The term Blockchain is on everyone’s lips, especially in the ICT world. However, we are still far from imagining all its possibilities. In Thailand, some locals have set up a solar energy barter system using Blockchain technology.
This new form of renewable energy exchange is taking place in Bangkok, Thailand. Allowing residents to buy and sell electricity, this unique experiment is an initiative of the Australian solar start-up Power Ledger. The participants will be a shopping mall, an international school, apartments and a dental hospital in Bangkok’s T77 district. Up to 1965 million of solar-generated electricity is expected to be traded between these four entities.
An energy test “through the meter
Allowing users to exchange their excess electricity, this energy trial will be done through the meter. A blockchain marketplace will be accessed through an 8-hectare central Bangkok area on the city’s power grid. The Metropolitan Electricity Authority (MEA) of Bangkok will provide access to the city’s grid to enable physical power conversion.
“By promoting renewable energy trading, the community is able to support itself, which reduces bills for buyers, results in better rates for sellers, and promotes a smaller carbon footprint for everyone” – David Martin, Power Ledger
Encouraging consumers to switch to renewable energy
Furthermore, using the Blockchain saves consumers the hassle of switching between receiving and transferring energy. Indeed, for this pilot project, in the Sukhumvit districts, the excess electricity produced will be sold through this trading system. It should also give them a strong incentive to switch to green energy, making it more accessible and affordable.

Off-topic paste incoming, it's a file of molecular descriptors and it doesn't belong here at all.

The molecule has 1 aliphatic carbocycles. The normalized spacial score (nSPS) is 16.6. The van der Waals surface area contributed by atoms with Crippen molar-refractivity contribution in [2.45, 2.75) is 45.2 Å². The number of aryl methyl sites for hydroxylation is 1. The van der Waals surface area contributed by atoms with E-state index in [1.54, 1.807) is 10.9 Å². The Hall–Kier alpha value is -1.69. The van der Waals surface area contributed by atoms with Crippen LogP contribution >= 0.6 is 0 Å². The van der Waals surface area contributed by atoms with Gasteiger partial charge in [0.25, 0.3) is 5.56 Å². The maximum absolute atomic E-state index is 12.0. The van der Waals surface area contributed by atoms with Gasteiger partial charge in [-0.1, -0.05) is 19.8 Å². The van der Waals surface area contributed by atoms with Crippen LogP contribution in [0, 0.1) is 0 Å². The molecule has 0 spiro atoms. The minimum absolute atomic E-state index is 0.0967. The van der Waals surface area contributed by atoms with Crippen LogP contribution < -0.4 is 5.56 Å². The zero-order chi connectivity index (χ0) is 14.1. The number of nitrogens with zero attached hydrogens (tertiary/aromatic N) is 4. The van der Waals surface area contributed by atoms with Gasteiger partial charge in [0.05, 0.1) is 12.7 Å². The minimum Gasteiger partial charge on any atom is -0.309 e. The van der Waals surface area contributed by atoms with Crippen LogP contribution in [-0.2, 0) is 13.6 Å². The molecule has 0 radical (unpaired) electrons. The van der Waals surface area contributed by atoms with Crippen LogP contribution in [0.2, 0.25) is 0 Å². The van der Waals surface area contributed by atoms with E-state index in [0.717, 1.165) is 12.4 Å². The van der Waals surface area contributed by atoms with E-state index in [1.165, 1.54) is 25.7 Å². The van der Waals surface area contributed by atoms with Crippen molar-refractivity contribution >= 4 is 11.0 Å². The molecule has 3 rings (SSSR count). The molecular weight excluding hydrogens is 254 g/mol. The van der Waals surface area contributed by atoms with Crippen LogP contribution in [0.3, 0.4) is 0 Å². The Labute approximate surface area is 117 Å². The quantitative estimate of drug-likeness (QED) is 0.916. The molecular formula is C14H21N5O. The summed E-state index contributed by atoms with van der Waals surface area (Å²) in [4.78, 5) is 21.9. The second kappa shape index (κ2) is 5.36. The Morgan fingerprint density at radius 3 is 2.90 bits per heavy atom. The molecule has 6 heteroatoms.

The other side of the coin: additional costs for independent producers
Independent power producers with a blockchain, however, face additional costs. Indeed, to compensate for the loss of utilities, Thai blockchain solar power producers will have to pay extra. The tariff charged to blockchain-powered electricity producers is expected to cover the expenses incurred by the Electricity Generating Authority of Thailand. It will be a matter of securing and maintaining the network.
“The number of solar rooftop generators is increasing rapidly. That’s why the ERC needs to come up with regulations that are fair to everyone,” Jirapraditkul said.
130 MW of solar energy generated by Thai households
Currently, the amount of solar electricity generated by households in Thailand has reached 130 MW. By the end of 2018, this figure should reach 230MW. The co-founder of Power Ledger said that blockchain platforms will contribute to the energy future. The Power Ledger blockchain will act as a transactional layer in a platform. It will support 18 points while allowing P2P trading between participants, energy monitoring and billing.